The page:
At shows, fairs and exhibits, it is customary for manufacturers, sales people or other people promoting a particular point of view to set up booths in which their goods are exhibited or their material is made available to the public or to people attending the function. Frequently, large numbers of exhibitors will be establishing many such booths in a large hall or even in a large outdoor field.

In its simplest form such a booth can be assembled by nailing together a framework of wood of suitable dimensions and draping cloth or other material over the framework to provide the walls. In a similar manner, shelves and platforms can be provided for displaying goods or for holding promotional materials. While the simplicity of this type of structure may be appealing, there are several serious drawbacks to its use. First, such booths are not as inexpensive as they might appear. For instance, the wood frame and material are usually cut on the site to fit its particular requirement and after the exhibit is over, which typically lasts only a few days at the most, the booth is torn down and the material which was used for the booth is no longer useful. Thus, the costs cannot be amortized over more than one use. Next, such exhibit halls usually have contracts with labor unions which provide that union members must be used to perform any construction in which pieces of wood are nailed together. Thus, the personnel staffing the booth cannot assemble and disassemble the booth, even if they have the necessary skill, but instead additional labor expenses must be incurred in both the erection and the removal of the booth.

Another disadvantage of such simple booths, perhaps less apparent than the economic disadvantages discussed above, is that such exhibits are frequently used to promote advanced goods or services having a high-technological content to a sophisticated, professional clientele. Exhibitors at such shows obviously wish to avoid a jerry-built, old fashioned county fair image for their booth and instead seek to establish in the minds of their clientele an image of being as advanced as their product or services.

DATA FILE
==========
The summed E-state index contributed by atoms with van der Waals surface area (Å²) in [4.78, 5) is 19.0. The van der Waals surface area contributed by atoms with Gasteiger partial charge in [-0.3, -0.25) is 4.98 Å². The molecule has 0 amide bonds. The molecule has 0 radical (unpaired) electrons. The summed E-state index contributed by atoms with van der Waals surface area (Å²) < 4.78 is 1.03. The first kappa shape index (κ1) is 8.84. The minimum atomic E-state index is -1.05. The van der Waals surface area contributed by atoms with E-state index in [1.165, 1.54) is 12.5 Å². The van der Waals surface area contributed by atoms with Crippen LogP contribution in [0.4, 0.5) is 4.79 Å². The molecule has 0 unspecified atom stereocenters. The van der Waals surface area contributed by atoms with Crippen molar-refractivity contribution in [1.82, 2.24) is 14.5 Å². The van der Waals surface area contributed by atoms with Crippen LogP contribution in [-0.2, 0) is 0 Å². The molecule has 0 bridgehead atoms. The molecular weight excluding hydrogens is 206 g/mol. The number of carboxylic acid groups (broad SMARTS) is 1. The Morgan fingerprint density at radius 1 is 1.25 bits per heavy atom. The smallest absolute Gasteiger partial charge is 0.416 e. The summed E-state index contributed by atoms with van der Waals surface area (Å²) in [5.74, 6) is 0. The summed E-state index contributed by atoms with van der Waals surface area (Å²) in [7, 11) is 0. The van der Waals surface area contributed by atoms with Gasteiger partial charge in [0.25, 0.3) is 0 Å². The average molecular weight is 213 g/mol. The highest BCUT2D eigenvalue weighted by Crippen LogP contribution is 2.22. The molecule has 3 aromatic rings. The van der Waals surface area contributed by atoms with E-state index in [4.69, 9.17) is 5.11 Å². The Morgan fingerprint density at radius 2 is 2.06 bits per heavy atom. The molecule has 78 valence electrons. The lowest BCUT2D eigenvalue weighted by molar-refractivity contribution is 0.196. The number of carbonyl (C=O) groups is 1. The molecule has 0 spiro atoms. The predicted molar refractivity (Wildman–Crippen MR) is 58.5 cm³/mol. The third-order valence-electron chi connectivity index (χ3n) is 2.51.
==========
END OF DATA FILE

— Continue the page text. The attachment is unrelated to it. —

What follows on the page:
Another problem with booths of the type described above is that they are obviously not very portable. Today it is common for an exhibitor to wish to have a display at many different exhibits which may be held in a relatively short period of time but at many widely scattered locations. However, even if a booth as described above could be configured to be useful at more than one location and even if it could be assembled and disassembled a number of times without substantial damage to the structure, the weight and bulk of the material would make it impractical to ship it from location to location, considering the value of the material. Thus, the exhibitor is faced with the dilemma of either paying high freight costs to ship relatively low-value material from location to location or taking the extra time and trouble to reacquire new material at each location.

It is thus seen that there is a definite need today for an exhibit booth which can be easily assembled, which can be easily configured into different structures to fit a particular require ment and which is sufficiently light that it can be easily transported from place to place.

OBJECTS OF THE INVENTION It is accordingly an object of the present invention to provide an improved means for constructing frame structures.

It is another object of the present invention to provide an improved connector for use in constructing frame structures.

It is yet another object of the present invention to provide an improved modular frame structure and connector which can be easily assembled into any desired configuration by persons having no particular training or skill in assembling such structures.